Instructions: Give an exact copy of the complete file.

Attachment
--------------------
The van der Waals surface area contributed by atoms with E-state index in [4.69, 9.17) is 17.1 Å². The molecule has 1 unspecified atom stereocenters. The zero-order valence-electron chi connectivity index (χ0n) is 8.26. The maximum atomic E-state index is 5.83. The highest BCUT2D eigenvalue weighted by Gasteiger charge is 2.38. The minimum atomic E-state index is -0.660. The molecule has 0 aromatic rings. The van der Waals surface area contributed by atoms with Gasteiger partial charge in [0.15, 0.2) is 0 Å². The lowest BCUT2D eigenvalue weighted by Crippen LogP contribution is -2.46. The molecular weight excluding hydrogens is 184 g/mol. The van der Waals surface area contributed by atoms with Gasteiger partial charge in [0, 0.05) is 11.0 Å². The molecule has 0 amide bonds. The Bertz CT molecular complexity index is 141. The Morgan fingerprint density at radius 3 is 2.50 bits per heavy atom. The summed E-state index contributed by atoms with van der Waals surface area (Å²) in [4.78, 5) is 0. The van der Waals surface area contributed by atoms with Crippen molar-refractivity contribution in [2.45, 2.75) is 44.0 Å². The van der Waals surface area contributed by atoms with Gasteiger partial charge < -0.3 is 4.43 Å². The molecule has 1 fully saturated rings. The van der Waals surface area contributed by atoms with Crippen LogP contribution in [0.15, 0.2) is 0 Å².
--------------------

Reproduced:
The van der Waals surface area contributed by atoms with E-state index in [4.69, 9.17) is 17.1 Å². The molecule has 1 unspecified atom stereocenters. The zero-order valence-electron chi connectivity index (χ0n) is 8.26. The maximum atomic E-state index is 5.83. The highest BCUT2D eigenvalue weighted by Gasteiger charge is 2.38. The minimum atomic E-state index is -0.660. The molecule has 0 aromatic rings. The van der Waals surface area contributed by atoms with Gasteiger partial charge in [0.15, 0.2) is 0 Å². The lowest BCUT2D eigenvalue weighted by Crippen LogP contribution is -2.46. The molecular weight excluding hydrogens is 184 g/mol. The van der Waals surface area contributed by atoms with Gasteiger partial charge in [0, 0.05) is 11.0 Å². The molecule has 0 amide bonds. The Bertz CT molecular complexity index is 141. The Morgan fingerprint density at radius 3 is 2.50 bits per heavy atom. The summed E-state index contributed by atoms with van der Waals surface area (Å²) in [4.78, 5) is 0. The van der Waals surface area contributed by atoms with Crippen molar-refractivity contribution in [2.45, 2.75) is 44.0 Å². The van der Waals surface area contributed by atoms with Gasteiger partial charge < -0.3 is 4.43 Å². The molecule has 1 fully saturated rings. The van der Waals surface area contributed by atoms with Crippen LogP contribution in [0.15, 0.2) is 0 Å².